I did not grow up in the church, and up until my first year of college I only went in to churches and synagogues for life events—weddings, bar mitzvahs, funerals and the like. The first time I ever went to church on my own was Easter Day, 1968—four days after the assassination of Martin Luther King, Jr. I went for two reasons—first, because I was trying to make sense of Dr. King’s murder, and second because I greatly admired the Yale Chaplain in those days, William Sloane Coffin, Jr. Bill Coffin had been arrested on the steps of the Pentagon months before—along with poet Robert Lowell and the famous baby book writer Dr. Benjamin Spock—and I had heard Coffin speak on several occasions about the intersection of social and religious issues. So on Easter Day, 1968, I made my way across Yale’s Old Campus to Battell Chapel to hear what Dr. Coffin might say on Easter that would help me understand the death of Dr. King.
I remember very little about that first church experience, except for two things. First, they served sherry afterward—a powerful inducement for a college freshman in those days. And second, Coffin’s sermon entirely surprised me. He did, of course, use the sermon time to talk about the King assassination, but he didn’t do so in any conventionally comforting way. “What else,” Coffin asked, “did we think we had a right to expect?” Comparing King’s murder to the events of Good Friday, Coffin intoned, “We never had a right to think it would be any different” with figures like Jesus and King.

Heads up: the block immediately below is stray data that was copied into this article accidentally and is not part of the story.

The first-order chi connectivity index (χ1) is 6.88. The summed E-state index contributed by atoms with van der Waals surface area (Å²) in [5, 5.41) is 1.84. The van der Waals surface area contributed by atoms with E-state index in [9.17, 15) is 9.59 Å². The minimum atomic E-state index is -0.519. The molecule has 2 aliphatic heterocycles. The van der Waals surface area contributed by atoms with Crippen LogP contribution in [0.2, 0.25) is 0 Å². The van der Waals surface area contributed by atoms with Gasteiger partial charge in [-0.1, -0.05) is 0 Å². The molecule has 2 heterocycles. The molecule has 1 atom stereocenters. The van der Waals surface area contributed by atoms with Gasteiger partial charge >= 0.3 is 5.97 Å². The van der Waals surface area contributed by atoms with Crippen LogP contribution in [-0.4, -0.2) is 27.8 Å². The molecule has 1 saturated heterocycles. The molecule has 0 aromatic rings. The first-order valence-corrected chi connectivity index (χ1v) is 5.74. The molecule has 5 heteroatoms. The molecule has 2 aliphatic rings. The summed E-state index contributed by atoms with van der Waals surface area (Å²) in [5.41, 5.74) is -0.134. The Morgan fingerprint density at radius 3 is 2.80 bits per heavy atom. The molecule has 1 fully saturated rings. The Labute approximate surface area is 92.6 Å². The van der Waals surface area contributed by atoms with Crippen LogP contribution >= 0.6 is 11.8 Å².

Here I was, an 18 year-old kid looking for consolation, and instead of giving me a security blanket the preacher used the gospel to slap me in the face. It was an unforgettable moment, and I owe my life in the church to the spiritual wake up I received that morning. The sherry probably had a little something to do with it, too.
I think about Bill Coffin’s rhetorical question—”What else did we think we had a right to expect?” every time I read or hear today’s gospel. John the Baptist is in prison, and what he’s hearing about Jesus doesn’t exactly sound like what he expected to hear. He sends words by his disciples to ask of Jesus, “Are you the one who is to come, or are we to wait for another?”
John apparently thought that Jesus would be one kind of Messiah, and he is turning out to be another. John predicted a fiery leader who would use his winnowing fork to separate the wheat from the chaff and then burn the chaff with unquenchable fire. But Jesus didn’t behave the way John expected he would. He didn’t scourge people—he healed them. He didn’t separate people, he brought them together. He didn’t predict damnation so much as universal peace and forgiveness. “Are you the one who is to come, or are we to wait for another?” “What else did we think we had a right to expect?”